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Unbabel Scores Millions of GPU Hours on EU Supercomputers

June 26, 2024
But does Unbabel, a veteran AI startup, really need the extra help?
  • EU's Large AI Grand Challenge awards €1 million and 8 million GPU hours.
  • Winners: Lingua Custodia, Textgain, Tilde, and Unbabel.
  • Prize includes training on EU supercomputers Lumi and Leonardo.
  • Aim: Reduce model training from years to weeks.
  • Winners to release models or findings under open source licenses.
  • Fifth startup, Multiverse Computing, gets 800,000 GPU hours.

The European Union recently revealed the winners of its “Large AI Grand Challenge” initiated earlier this year. This competition is part of the EU's effort to boost innovation in AI model development by providing substantial computational resources. The challenge saw four startups win €1 million in prize money and an invaluable 8 million GPU hours to train their AI models on Europe's top-tier supercomputers over the next year. These resources promise to cut down model training times drastically.

The winners include French fintech Lingua Custodia, Belgian startup Textgain, Latvian language specialist Tilde, and Portugal’s Unbabel. Each of these companies brings unique AI applications to the table, ranging from financial document processing and social media analysis to machine translation and AI-powered chatbots.

Despite Unbabel's established presence in the AI industry, having raised nearly $100 million to date, the additional resources from the EU come at a crucial time. With rapid advancements in generative AI, even seasoned startups like Unbabel can benefit from every bit of support.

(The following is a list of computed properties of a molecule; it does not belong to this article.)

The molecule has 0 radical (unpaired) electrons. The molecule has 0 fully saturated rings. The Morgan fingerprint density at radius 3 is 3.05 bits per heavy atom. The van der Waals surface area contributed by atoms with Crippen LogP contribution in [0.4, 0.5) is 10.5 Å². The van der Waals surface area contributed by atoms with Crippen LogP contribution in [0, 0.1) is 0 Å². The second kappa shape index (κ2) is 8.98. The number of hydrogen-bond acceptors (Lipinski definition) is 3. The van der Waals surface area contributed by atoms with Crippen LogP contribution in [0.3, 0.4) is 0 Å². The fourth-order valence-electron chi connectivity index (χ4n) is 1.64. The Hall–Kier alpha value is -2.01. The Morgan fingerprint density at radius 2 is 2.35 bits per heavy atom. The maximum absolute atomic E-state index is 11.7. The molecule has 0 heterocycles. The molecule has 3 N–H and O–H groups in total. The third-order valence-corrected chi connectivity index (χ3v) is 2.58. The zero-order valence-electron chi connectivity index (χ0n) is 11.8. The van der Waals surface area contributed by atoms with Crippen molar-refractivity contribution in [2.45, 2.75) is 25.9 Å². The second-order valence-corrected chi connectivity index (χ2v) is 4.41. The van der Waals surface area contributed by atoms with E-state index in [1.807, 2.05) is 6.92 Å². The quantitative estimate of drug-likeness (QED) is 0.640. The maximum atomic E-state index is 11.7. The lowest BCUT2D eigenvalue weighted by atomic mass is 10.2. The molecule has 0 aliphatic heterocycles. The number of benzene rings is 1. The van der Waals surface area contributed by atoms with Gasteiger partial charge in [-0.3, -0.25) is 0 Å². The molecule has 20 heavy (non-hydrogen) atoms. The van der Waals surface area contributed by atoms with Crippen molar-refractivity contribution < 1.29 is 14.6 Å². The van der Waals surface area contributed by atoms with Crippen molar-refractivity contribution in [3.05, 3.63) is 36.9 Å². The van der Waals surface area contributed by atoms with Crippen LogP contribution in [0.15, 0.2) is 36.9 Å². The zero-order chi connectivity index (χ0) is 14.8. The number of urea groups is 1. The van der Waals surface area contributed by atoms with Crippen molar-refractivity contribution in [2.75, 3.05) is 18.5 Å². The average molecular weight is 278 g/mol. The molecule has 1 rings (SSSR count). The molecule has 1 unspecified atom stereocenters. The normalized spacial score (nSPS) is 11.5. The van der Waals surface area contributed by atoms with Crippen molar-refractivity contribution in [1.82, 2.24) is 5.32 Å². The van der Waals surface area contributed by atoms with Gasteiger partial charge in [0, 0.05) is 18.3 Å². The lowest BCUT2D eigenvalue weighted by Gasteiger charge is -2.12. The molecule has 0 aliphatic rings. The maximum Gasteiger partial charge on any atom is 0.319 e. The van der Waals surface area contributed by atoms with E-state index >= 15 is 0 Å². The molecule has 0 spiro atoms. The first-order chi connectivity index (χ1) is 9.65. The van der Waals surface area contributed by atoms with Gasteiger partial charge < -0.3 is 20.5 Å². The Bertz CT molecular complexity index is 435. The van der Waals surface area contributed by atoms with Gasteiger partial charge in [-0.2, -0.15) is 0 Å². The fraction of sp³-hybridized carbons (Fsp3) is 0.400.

The EU’s initiative, announced during President Ursula von der Leyen’s state of the union address, is aimed at giving ethical and responsible AI startups priority access to computational support. The European High Performance Computing Joint Undertaking (EuroHPC JU) is spearheading this initiative, providing access to its high-performance supercomputers, Lumi and Leonardo, located in Finland and Italy respectively.

A fifth startup, Spain-based Multiverse Computing, focused on enhancing the energy efficiency and speed of large language models through quantum-inspired tensor networks, narrowly missed out on the prize money. However, it was awarded 800,000 computational hours on Spain’s MareNostrum 5 supercomputer.

This initiative isn’t the first time European startups have had access to such resources. Last summer, French AI model maker Mistral participated in an early pilot phase, running experiments on Leonardo. While demand for supercomputing resources often exceeds supply, this initiative ensures AI startups are prioritized.

The European Commission is also planning to upgrade its supercomputing infrastructure to better support the AI industry's evolving needs. This includes proposals for enhancing accessibility, ensuring AI startups can more easily leverage these powerful computational tools.

Does Unbabel, with its significant funding and established market presence, really need the additional support? Perhaps not. But in the rapidly evolving world of AI, where the pace of development can be relentless, even the most successful companies can benefit from every edge they can get. This move by the EU could serve as a model for other regions looking to bolster their own AI ecosystems.

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